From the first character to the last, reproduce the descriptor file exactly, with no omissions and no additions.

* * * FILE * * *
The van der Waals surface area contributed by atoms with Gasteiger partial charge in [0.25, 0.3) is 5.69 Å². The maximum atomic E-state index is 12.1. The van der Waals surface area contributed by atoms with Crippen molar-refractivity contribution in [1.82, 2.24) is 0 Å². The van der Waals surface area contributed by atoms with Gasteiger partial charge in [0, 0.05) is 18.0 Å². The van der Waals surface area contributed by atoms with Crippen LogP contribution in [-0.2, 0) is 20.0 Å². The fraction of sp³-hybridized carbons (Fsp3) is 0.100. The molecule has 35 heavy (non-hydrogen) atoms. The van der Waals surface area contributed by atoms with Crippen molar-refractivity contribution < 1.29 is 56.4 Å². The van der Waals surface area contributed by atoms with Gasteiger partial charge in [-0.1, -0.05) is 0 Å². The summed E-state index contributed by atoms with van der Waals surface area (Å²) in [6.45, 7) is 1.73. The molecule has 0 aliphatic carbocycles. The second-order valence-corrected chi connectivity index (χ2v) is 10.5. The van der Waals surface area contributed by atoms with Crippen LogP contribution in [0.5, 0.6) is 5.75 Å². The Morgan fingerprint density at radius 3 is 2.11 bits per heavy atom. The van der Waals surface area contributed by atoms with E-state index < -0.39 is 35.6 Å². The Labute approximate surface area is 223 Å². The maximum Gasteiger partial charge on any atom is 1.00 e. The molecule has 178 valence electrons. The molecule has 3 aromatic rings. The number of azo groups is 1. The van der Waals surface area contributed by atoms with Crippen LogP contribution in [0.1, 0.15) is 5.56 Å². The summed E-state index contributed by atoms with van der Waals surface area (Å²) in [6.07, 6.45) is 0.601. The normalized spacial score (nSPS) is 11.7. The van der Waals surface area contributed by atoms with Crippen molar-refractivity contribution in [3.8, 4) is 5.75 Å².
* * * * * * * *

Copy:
The van der Waals surface area contributed by atoms with Gasteiger partial charge in [0.25, 0.3) is 5.69 Å². The maximum atomic E-state index is 12.1. The van der Waals surface area contributed by atoms with Crippen molar-refractivity contribution in [1.82, 2.24) is 0 Å². The van der Waals surface area contributed by atoms with Gasteiger partial charge in [0, 0.05) is 18.0 Å². The van der Waals surface area contributed by atoms with Crippen LogP contribution in [-0.2, 0) is 20.0 Å². The fraction of sp³-hybridized carbons (Fsp3) is 0.100. The molecule has 35 heavy (non-hydrogen) atoms. The van der Waals surface area contributed by atoms with Crippen molar-refractivity contribution < 1.29 is 56.4 Å². The van der Waals surface area contributed by atoms with Gasteiger partial charge in [-0.1, -0.05) is 0 Å². The summed E-state index contributed by atoms with van der Waals surface area (Å²) in [6.45, 7) is 1.73. The molecule has 0 aliphatic carbocycles. The second-order valence-corrected chi connectivity index (χ2v) is 10.5. The van der Waals surface area contributed by atoms with Crippen LogP contribution in [0.5, 0.6) is 5.75 Å². The Morgan fingerprint density at radius 3 is 2.11 bits per heavy atom. The van der Waals surface area contributed by atoms with E-state index < -0.39 is 35.6 Å². The Labute approximate surface area is 223 Å². The maximum Gasteiger partial charge on any atom is 1.00 e. The molecule has 178 valence electrons. The molecule has 3 aromatic rings. The number of azo groups is 1. The van der Waals surface area contributed by atoms with Crippen LogP contribution in [0.1, 0.15) is 5.56 Å². The summed E-state index contributed by atoms with van der Waals surface area (Å²) in [6.07, 6.45) is 0.601. The normalized spacial score (nSPS) is 11.7. The van der Waals surface area contributed by atoms with Crippen molar-refractivity contribution in [3.8, 4) is 5.75 Å².